One in five households had to use savings to pay rent or mortgage earlier this year, ‘concerning’ government figures show

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  • Fifth of households used savings for housing costs between April and May
  • Tenants more likely than landlords to switch to rainy day funds
  • Experts claim, in view of rising inflation, the use of savings in this way is worrying

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Earlier this year more than one in five households had to invest in their savings to pay their rent or mortgage, official data showed.

According to the latest English housing survey covering April and May, renters were slightly more likely than mortgage-holders to use their savings for this purpose.


Personal finance experts said the figures were ‘concerning’, especially given that inflation is now pushing up the cost of living even more.

If these trends continue, he said it could lead to a sharp increase in defaults.

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Using savings: More than one in five households had to delve into their savings between April and May this year to pay their rent or make a mortgage repayment

Robert Payne, director of Langley House Mortgage, said: ‘These are concerning figures that show a volatile pattern of financial behavior among some.

“If this trend continues, we are headed for a large number of defaults, which is bad news for all.

‘It is not clear why this is happening, but if it is linked to the impact of Covid-19, we are potentially only seeing the tip of the iceberg, extremely worrying times ahead of us.’

Overall, about 22 percent of households had to use their savings to pay off their mortgage or rent during this period, with 29 percent being private renters, 28 percent ‘social renters’ and 19 percent being mortgaged. .

Daniel Wiltshire, actuary and independent financial advisor at Wiltshire Wealth, said: ‘These findings are substantial, but inflation is projected to rise above 4 per cent by year-end and the cost of borrowing is also expected to rise, squeezing household finances even further. are ready for.

‘There are sad hard times ahead.’

hard time?  Percentage of people owed with their mortgage over time

hard time? Percentage of people owed with their mortgage over time

Cost: Percentage of income spent on housing costs over time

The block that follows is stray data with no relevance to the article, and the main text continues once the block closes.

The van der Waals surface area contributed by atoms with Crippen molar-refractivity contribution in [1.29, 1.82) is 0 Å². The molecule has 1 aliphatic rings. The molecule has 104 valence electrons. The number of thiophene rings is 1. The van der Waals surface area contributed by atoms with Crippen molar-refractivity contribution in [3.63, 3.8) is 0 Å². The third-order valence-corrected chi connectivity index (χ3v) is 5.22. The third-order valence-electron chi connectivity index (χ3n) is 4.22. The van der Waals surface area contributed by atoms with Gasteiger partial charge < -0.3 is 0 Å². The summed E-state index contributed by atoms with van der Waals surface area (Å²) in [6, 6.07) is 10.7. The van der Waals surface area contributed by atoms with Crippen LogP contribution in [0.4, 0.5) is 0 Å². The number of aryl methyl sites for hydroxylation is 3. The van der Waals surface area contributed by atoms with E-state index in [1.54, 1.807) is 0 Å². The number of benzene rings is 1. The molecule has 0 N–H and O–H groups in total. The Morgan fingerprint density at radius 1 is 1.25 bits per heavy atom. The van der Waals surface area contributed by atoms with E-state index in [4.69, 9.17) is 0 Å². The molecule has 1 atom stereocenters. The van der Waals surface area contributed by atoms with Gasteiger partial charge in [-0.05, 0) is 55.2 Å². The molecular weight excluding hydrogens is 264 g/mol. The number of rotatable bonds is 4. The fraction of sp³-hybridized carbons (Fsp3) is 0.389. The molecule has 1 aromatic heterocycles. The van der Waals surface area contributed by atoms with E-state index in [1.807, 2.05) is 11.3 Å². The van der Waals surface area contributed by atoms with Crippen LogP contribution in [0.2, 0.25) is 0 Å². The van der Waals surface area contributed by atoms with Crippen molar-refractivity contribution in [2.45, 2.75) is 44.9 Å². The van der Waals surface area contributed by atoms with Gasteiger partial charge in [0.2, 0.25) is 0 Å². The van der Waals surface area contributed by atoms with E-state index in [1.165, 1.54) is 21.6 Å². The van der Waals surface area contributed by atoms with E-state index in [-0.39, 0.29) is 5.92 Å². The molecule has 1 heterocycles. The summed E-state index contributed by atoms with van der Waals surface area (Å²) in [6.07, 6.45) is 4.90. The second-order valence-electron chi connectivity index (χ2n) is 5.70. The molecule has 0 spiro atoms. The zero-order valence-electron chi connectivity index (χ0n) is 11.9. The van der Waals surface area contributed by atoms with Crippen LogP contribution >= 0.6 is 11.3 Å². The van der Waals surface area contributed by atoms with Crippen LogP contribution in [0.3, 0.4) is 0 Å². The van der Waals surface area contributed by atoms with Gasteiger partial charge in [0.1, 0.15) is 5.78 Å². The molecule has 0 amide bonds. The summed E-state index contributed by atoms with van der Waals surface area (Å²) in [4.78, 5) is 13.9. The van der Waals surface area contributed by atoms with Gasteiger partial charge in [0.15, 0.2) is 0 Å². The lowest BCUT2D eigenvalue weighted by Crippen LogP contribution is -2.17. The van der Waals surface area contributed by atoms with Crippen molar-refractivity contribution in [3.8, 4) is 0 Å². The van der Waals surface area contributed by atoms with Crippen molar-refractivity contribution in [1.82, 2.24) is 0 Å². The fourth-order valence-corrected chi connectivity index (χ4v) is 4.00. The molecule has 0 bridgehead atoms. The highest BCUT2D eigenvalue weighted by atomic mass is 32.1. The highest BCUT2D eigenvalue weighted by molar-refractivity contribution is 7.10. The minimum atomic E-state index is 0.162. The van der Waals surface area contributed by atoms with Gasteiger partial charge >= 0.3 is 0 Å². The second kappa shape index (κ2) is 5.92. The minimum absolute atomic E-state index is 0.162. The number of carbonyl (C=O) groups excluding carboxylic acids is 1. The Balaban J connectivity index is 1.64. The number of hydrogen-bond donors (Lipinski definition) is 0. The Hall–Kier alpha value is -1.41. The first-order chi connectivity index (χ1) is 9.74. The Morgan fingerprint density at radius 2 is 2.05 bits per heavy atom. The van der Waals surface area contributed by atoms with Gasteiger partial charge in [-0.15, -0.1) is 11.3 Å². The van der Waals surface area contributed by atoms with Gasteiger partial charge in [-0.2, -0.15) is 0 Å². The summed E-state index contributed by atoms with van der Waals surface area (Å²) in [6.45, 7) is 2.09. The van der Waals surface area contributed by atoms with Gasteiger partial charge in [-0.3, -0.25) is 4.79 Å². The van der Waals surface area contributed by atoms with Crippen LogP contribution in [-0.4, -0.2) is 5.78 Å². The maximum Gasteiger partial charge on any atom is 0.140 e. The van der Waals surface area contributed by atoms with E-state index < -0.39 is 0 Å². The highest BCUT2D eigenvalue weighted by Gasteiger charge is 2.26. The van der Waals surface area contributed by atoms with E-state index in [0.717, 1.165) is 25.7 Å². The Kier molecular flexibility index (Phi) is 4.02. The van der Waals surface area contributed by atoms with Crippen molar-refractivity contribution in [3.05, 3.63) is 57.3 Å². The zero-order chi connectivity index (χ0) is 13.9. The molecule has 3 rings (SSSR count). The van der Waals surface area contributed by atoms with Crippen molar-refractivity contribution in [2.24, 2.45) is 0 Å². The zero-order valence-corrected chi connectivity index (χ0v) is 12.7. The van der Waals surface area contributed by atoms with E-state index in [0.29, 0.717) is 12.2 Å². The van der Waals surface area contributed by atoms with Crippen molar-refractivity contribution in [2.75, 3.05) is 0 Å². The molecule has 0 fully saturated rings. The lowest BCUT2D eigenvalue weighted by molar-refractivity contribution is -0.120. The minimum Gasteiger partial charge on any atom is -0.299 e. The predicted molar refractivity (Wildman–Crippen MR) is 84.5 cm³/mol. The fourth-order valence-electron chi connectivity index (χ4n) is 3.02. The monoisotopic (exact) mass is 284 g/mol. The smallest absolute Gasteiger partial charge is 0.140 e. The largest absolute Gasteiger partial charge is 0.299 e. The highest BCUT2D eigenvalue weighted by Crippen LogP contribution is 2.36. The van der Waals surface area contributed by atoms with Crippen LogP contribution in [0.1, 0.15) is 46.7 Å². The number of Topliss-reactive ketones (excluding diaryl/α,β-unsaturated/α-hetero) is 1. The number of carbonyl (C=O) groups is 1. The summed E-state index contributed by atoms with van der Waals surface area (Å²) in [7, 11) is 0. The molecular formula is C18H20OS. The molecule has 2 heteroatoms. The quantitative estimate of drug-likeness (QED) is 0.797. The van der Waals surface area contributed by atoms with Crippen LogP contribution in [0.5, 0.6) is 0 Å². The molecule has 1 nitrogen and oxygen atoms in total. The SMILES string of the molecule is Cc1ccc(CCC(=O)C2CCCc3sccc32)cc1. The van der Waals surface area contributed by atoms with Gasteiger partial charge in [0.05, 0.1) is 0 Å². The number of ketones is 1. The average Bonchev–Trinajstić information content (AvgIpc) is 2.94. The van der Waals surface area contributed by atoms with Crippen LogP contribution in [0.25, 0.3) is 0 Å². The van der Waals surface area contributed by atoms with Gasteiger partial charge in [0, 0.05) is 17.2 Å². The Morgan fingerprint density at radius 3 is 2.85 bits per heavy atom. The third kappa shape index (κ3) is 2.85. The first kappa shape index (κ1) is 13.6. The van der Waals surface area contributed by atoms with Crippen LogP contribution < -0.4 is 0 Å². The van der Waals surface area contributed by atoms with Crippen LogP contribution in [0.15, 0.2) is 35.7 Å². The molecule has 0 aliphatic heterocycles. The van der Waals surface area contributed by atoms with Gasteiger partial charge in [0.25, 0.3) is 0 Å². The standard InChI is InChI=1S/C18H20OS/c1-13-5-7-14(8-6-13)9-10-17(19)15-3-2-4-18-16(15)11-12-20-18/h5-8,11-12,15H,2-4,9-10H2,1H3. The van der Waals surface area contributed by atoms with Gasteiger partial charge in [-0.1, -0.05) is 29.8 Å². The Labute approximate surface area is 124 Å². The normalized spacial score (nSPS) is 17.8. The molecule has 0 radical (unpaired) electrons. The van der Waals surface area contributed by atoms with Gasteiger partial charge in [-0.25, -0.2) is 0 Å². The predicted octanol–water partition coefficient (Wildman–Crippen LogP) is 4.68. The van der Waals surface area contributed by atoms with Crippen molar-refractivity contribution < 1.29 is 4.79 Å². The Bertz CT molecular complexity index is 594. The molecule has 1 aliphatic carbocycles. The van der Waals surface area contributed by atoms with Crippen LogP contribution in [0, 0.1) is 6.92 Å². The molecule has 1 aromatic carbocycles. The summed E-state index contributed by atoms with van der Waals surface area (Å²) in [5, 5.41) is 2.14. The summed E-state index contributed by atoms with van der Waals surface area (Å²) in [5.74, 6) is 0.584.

Cost: Percentage of income spent on housing costs over time

In 2019, nearly 59 percent of private renters surveyed said they expected to buy their own home at some point in the future.

By the summer of last year, that figure had dropped, with only 49 percent saying they expected to own a home.

Leveling up, the survey published by the Department of Housing, ‘In April-May 2021, buying expectations among renters with 45 per cent private renters and 20 per cent social renters said they expect to buy their own home. and communities said.

On the mortgage front, between April and May this year, 2 percent of homeowners were in arrears with their mortgage, which is higher than the pre-pandemic rate of 0.5 percent, the report said.

Ten percent of mortgagees said they were finding it ‘rather or too difficult’ to keep up with their mortgage payments in the past year. This figure has remained unchanged for the past few months, but is higher than the level of 4 per cent seen before the pandemic.

The proportion of income people typically use to pay for their mortgage payments is about 18 percent.

This has remained constant during the pandemic and is the same proportion that mortgagee spent on average in 2019, said today’s report.

According to the findings, around one million or 4 percent of the households said they had moved to another home since the end of last year.

Of the homes they had moved in, 16 per cent cited Covid-19 as the main reason for the move and 21 per cent said the pandemic had some effect on their decision to install sticks in at least one new property.

Over the past year, the housing market has strengthened on the back of cheaper mortgage deals, buyer demand for more space and the chancellor’s stamp duty holiday.

Mortgages will become more expensive when interest rates rise, and anyone with a variable mortgage rate deal will see their rate increase in line with any changes from the Bank of England.

Homeowners with a fixed mortgage deal will be affected by any increase in interest rates only when their current deal expires.


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